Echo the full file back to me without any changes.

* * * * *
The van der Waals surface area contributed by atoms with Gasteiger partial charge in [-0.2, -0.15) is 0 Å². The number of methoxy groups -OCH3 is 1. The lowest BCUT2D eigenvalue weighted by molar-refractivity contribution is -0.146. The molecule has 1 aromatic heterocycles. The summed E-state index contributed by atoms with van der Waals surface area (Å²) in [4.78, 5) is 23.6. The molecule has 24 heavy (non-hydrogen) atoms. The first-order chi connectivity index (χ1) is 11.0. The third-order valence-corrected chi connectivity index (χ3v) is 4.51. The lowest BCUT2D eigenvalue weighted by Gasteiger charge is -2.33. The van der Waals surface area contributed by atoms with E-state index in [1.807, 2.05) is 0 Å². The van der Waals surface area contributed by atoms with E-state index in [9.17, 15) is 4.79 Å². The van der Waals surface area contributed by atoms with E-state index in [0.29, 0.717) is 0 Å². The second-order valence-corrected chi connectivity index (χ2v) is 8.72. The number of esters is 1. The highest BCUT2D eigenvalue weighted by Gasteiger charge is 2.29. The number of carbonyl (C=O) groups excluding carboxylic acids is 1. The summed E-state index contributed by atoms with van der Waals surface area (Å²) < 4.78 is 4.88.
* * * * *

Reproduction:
The van der Waals surface area contributed by atoms with Gasteiger partial charge in [-0.2, -0.15) is 0 Å². The number of methoxy groups -OCH3 is 1. The lowest BCUT2D eigenvalue weighted by molar-refractivity contribution is -0.146. The molecule has 1 aromatic heterocycles. The summed E-state index contributed by atoms with van der Waals surface area (Å²) in [4.78, 5) is 23.6. The molecule has 24 heavy (non-hydrogen) atoms. The first-order chi connectivity index (χ1) is 11.0. The third-order valence-corrected chi connectivity index (χ3v) is 4.51. The lowest BCUT2D eigenvalue weighted by Gasteiger charge is -2.33. The van der Waals surface area contributed by atoms with E-state index in [1.807, 2.05) is 0 Å². The van der Waals surface area contributed by atoms with E-state index in [9.17, 15) is 4.79 Å². The van der Waals surface area contributed by atoms with E-state index in [0.29, 0.717) is 0 Å². The second-order valence-corrected chi connectivity index (χ2v) is 8.72. The number of esters is 1. The highest BCUT2D eigenvalue weighted by Gasteiger charge is 2.29. The number of carbonyl (C=O) groups excluding carboxylic acids is 1. The summed E-state index contributed by atoms with van der Waals surface area (Å²) < 4.78 is 4.88.